Screening prospective tenants is essential for landlords and property managers to ensure they find responsible and reliable tenants for their rental property. The question becomes how to screen prospective tenants so you find the studs and not the duds. Speaking from personal experience, nothing worse than having a bad tenant. It took me time to develop the right processes to find the best tenants, especially with Chicago’s strict, pro-tenant laws. Below are some things you need to screen for your next tenant.

7 steps to follow when screening prospective tenants

  1. Request a rental application: Have all prospective tenants fill out a rental application that includes basic information such as their name, contact information, employment status, income, and rental history.
  2. Check their credit score: Obtain written permission from the tenant to run a credit check. This will give you an idea of their financial history, including any outstanding debts or past-due accounts. A good credit score is generally a sign of financial responsibility, while a low score or negative items on the report may indicate potential payment issues in the future.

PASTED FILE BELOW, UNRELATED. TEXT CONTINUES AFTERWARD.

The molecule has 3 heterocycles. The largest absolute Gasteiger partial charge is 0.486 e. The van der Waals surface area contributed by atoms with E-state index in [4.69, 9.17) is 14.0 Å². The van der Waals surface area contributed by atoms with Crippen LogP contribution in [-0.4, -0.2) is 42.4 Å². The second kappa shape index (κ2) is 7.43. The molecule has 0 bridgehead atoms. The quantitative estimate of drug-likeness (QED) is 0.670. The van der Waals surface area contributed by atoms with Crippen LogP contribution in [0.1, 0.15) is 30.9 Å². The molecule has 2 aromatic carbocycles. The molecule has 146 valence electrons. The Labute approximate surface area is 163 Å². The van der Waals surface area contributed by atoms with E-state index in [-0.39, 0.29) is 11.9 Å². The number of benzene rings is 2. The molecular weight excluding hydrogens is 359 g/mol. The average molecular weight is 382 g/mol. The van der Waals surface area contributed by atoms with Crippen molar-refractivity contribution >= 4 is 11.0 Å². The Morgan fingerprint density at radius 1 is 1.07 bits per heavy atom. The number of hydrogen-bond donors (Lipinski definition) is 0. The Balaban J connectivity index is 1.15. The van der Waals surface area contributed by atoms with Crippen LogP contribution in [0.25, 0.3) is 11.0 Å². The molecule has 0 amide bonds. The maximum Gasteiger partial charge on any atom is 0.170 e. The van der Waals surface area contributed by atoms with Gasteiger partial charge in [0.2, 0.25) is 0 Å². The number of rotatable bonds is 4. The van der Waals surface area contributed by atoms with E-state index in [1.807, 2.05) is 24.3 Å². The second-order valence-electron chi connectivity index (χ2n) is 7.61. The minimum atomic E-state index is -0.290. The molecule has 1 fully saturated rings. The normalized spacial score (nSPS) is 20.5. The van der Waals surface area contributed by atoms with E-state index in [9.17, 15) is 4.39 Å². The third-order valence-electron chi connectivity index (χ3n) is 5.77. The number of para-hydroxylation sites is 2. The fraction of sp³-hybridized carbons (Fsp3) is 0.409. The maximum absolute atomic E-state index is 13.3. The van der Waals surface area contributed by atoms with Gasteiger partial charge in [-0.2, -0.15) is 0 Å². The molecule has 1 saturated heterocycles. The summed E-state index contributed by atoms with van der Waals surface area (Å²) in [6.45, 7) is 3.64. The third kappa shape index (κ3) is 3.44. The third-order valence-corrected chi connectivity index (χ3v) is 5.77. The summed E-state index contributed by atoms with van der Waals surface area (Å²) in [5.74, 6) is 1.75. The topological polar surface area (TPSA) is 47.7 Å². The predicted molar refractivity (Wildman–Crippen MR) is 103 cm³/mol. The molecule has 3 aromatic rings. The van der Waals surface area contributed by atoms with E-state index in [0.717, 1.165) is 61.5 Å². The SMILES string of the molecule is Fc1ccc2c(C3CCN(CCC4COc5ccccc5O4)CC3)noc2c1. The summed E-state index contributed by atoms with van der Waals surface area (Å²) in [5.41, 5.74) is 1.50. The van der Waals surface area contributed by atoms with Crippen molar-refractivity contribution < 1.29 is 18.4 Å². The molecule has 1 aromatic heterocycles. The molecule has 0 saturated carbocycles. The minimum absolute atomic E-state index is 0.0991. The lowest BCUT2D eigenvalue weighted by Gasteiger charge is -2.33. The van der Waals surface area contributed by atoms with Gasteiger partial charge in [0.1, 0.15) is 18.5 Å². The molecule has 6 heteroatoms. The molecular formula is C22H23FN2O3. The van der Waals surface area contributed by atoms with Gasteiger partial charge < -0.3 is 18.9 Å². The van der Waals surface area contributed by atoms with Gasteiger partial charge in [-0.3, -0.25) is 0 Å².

3. Verify employment and income: Contact the tenant’s employer to verify their employment status and income. Ensure they earn enough to afford the rent and other expenses associated with renting a property.
  4. Check rental history: Contact the tenant’s previous landlords to verify their rental history, including any late payments, damage to the property, or complaints from neighbors. This can provide insight into how the tenant has previously treated other rental properties.
  5. Conduct a background check: Consider conducting a criminal background check on prospective tenants to ensure they do not have a criminal history that could pose a safety risk to other tenants or the property.
  6. Interview the tenant: Meet with the tenant to ask about their rental history, employment, and personal life. This can help you better understand their personality and whether they would be a good fit for the property.
  7. Do a housing inspection: You want to know what their current rental environment looks like. If they don’t want to let you in because they are hoarders or have trashed their current residence, this is a huge red flag. Those who take the time to clean up before you visit show they care. You want tenants who care.

Following these steps, you can screen prospective tenants and find the best fit for your rental property.

Do you have more questions on how to screen prospective tenants?

Let us know how I can help you. With over a decade of experience between being a mortgage broker, realtor, and investor, I have reviewed countless credit reports, rental histories, and background checks. Having the right tenant in place makes all the difference in the world. If you need to help to screen prospective tenants, let’s talk. Contact me today for a free, no-strings consultation.